One wonders how much supervision ICE is actually operating under, as Secretary Napolitano was surprised to hear about the raid:

Napolitano told lawmakers during a hearing in Washington, D.C., on Wednesday that she did not know about the raid before it happened and was briefed on it early Wednesday morning. She has asked U.S Immigration and Customs Enforcement, which conducted the raid, for answers.

“I want to get to the bottom of this as well,” she said.

Statements like this do not gel with recent actions that indicate Napolitano’s desire to overhaul U.S. detention practices, such as creating a new advisory position to focus on these issues.

Through a more cynical lens, the gap between statement and action can be seen as typical political maneuvering, and specifically, Democratic doublespeak. There are factions on the left that disagree on many issues. Even among immigration advocates there is a rift regarding how to present the issue to the voting public. This conflict may be what we see playing out before our eyes.

The division among liberal advocates of immigration reform came into focus after 2006 and 2007‘s failures to pass immigration reform. Democratic party leaders have adopted Right wing stances on the issue, just as they have regarding National Security. Party leaders are  using words that imply harsh and punitive action, and eschewing morality or heart in the name of strategy.

These stances are based on the advice of a number of immigration advocacy groups such as the National Immigration Forum (NIF), and the National Council of La Raza (NCLR), who felt that the focus must come away from what was best for migrating human beings and onto what was in the national interest. This stance was outlined in a confidential report called Winning The Immigration Debate, which was given to Democratic party leaders in 2007.

The report calls for tougher language, but 2007’s McCain/Kennedy bill contained more punitive wording and it failed. Are we now to repeat this error, even while the Democrats hold such power in Washington?

It will not do to simply “require” immigrants to “come out of the shadows,” to borrow lingo from 2007, and let the Department of “Homeland Security” continue its traumatizing actions on the community. ICE has not lived up to its promises, and worse, resorted to unethical means to justify its continued operations. Already, we’ve read many heartbreaking stories about those who suffer greatly or die in ICE’s custody. As AlterNet reports, we can now add those suffering from mental illness to the list of those impacted.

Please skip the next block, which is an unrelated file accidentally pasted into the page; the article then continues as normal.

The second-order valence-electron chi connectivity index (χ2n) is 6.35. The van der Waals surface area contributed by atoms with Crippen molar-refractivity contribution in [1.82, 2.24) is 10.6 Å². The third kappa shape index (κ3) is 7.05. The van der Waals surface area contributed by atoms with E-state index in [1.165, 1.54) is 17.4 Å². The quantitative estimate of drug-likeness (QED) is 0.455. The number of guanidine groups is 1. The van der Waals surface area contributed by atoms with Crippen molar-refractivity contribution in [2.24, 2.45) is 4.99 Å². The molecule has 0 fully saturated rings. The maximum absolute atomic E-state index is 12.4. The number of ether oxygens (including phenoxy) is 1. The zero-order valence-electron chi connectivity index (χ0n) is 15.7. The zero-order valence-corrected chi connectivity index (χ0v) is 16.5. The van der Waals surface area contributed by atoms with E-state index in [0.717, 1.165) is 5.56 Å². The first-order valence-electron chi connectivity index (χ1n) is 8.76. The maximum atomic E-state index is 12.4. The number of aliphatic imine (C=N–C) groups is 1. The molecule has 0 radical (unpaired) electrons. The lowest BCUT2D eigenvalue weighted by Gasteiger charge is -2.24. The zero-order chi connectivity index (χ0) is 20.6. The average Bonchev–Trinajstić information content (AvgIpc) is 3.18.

The number of mentally and developmentally disabled detainees in South Texas federal immigration detention centers has surged during the past year, according to area attorneys who call the trend “alarming.”

The AlterNet report details the Kafkaesque case of Pierre Bernard, a Haitian immigrant ordered to undergo six months of psychiatric treatment but who ended up, instead, in an ICE detention center.

Women migrants are also subject to exploitation, rape, and other abuse. But now, as Kevin Sieff writes in the Texas Observer, women in U.S. dentention centers are now being denied basic reproductive rights. “For pregnant women in immigration detention facilities, it is virtually impossible to obtain an abortion,” Sieff writes. In 2008, nearly 10% of detained women were pregnant.

Yesterday, Janet Marguía, President and CEO of the National Council of La Raza, responded to the Bellingham raids, and the challenges now facing the Obama administration.

Escalating immigration raids and local police crackdowns over the past eight years have spread indiscriminate terror among millions of people who pose no threat to the United States and who have lived peacefully and productively within our borders for years. Most have worked hard, paid taxes, lived productive lives, and been good neighbors. Many have children and spouses who are U.S. citizens. Many have served in our nation’s defense. Yet over the past eight years, U.S. policies have sought to criminalize this population, raid their homes and workplaces, suspend their civil liberties, put them in chains, and ultimately deport them.